To say things didn’t go to plan in making Trans Siberian, Coco Capitán’s new book commissioned by Louis Vuitton would be an understatement. Always the fantasist, the Spanish artist let her mind wander about the visual possibilities of the long-distance train ride between Moscow and Beijing – imagining the scenarios she’d encounter and the images she’d make. Instead, she found herself thrust into the unfolding Covid-19 crisis, grappling with isolation and sickness, caught in a cycle of fear and uncertainty.
Capitán’s practice is typically born from an energy exchange between loved ones and strangers. Her playful and irreverent aesthetic, which straddles fashion and art, combines photography, painting and handwritten aphorisms to explore the tension between reality and perception. Throughout Trans Siberian, however, we get to experience Capitán anew. Her highly collaborative and social practice shifts into something quieter and more introspective; emotions are unfixed, and vulnerability is palpable. A foreboding sense of dread is all-encompassing, especially in the periods when she was confined to her cabin with suspected flu.
“I was terrified of it being mistaken for Covid-19,” she tells AnOther. “And being sent to quarantine in some random city along the route. It felt like some odd dream for a long part of the journey – a parallel universe.”
While the book’s diaristic format contains traces of her fascination with uniforms, water and blue hues, it’s not until Capitán arrives in Mongolia’s Gobi desert that the mood begins to shift. Joy and connection replace emptiness and isolation. Though sadly, these new friendships were only fleeting, and as borders worldwide started to close, Capitán had to move quickly to make the last flight home. She writes in the book, “Somewhere in the Gobi desert, there’s a party I’d still like to attend.”
Here, in her own words, Capitán reflects on vulnerability, isolation and the awkward collision of fantasy and reality in a remarkable moment in human history:
“My trip on the Trans-Siberian Railway was unique in that pretty much everything I experienced was different from what I had imagined. I thought I’d be travelling in a train filled with chatty and friendly passengers, listening to their stories and what brought them to this journey. I could already see the portraits shot inside the old train compartments in my mind. Nothing could have been further from the reality I encountered.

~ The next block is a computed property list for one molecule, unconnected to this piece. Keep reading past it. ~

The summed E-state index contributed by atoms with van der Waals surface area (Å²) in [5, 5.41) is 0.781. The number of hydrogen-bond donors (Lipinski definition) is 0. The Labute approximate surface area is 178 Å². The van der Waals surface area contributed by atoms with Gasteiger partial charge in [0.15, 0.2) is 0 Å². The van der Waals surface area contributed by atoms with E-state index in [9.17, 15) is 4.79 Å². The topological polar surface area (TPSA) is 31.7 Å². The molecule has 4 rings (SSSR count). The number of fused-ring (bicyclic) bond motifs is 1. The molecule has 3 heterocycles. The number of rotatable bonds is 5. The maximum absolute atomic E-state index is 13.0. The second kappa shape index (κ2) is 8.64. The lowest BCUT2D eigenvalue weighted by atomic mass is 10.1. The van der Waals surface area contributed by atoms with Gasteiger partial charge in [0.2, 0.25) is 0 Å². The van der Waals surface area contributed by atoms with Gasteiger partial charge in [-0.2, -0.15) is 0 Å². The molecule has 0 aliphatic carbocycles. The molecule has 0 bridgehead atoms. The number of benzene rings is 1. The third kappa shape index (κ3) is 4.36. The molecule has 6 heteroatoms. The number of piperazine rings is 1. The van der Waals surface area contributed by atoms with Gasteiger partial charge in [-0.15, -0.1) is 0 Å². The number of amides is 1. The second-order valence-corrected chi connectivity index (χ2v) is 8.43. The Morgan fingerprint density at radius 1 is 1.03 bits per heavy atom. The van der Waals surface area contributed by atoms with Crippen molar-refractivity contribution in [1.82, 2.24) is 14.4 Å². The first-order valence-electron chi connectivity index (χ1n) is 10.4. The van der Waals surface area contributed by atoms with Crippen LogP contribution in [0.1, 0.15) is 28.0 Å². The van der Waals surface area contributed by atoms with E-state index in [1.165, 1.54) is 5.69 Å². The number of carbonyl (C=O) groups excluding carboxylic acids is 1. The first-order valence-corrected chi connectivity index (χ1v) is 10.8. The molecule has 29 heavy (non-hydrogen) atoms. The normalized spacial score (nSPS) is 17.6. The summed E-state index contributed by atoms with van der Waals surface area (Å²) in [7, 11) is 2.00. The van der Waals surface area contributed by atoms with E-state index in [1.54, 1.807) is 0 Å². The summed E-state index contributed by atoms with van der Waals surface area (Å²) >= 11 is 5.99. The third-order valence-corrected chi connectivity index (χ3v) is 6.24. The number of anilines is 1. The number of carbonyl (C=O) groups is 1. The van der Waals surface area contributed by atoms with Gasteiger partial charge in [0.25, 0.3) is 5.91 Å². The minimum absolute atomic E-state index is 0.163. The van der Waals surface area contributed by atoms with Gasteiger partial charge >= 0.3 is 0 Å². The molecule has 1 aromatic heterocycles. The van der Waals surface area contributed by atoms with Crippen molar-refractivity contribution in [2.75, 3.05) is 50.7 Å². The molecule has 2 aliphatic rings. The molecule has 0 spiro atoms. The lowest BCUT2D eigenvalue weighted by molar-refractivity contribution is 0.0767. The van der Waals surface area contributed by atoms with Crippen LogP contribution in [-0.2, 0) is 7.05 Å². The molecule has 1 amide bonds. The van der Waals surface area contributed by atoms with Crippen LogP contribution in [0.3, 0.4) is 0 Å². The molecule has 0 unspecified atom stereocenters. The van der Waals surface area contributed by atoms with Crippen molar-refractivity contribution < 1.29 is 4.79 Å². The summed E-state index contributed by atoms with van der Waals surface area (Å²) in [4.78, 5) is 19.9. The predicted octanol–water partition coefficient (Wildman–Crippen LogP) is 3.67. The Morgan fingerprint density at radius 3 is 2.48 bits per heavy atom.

“The trip’s start coincided with the initial outbreak of Covid-19 in China. It’s almost impossible to imagine now, but no one understood what was going on at that time. Covid-19 hadn’t been declared a pandemic, and people just thought the outbreak was isolated to that one country. Nobody was sure about anything, and you could feel the fear and anxiety everywhere. As we advanced on our route, things became more and more uncertain until, at some point, we didn’t know what would be the wiser choice – carry on or go home immediately.
“Collaboration is an essential part of my process, but the emerging pandemic made everyone nervous, and many travellers were suspicious of spending too much time close to foreigners. Travelling through Siberia was tough – it was a very isolating experience. The only connection to the outside world was the occasional wifi signal where the news described a world about to collapse.
“When we arrived in Mongolia, the atmosphere was completely different. We spent time in the middle of the Gobi desert with nomad families, who hosted us in their homes. It was really beautiful and collaborative. Then, the official announcement of the pandemic came, and the travel bans started. We ended up having to cut the trip short and drive eleven hours back to Ulaanbaatar in the hope of getting a seat on the last flight home.
“My resilience was put to the test making this work. It was a huge learning experience for me. I accepted the situation but remained observant and didn’t give up. If anything, it was a reminder that when you take out your camera, you don’t always need to be in search of just some idealistic moment. All experiences are ripe for observation and reflection. In truth, not all projects give you joy, and this one was, at times, quite dark, but I think it’s vital to be able to talk about making art in challenging times.”
Fashion Eye Trans Siberian by Coco Capitán is available from louisvuitton.com now.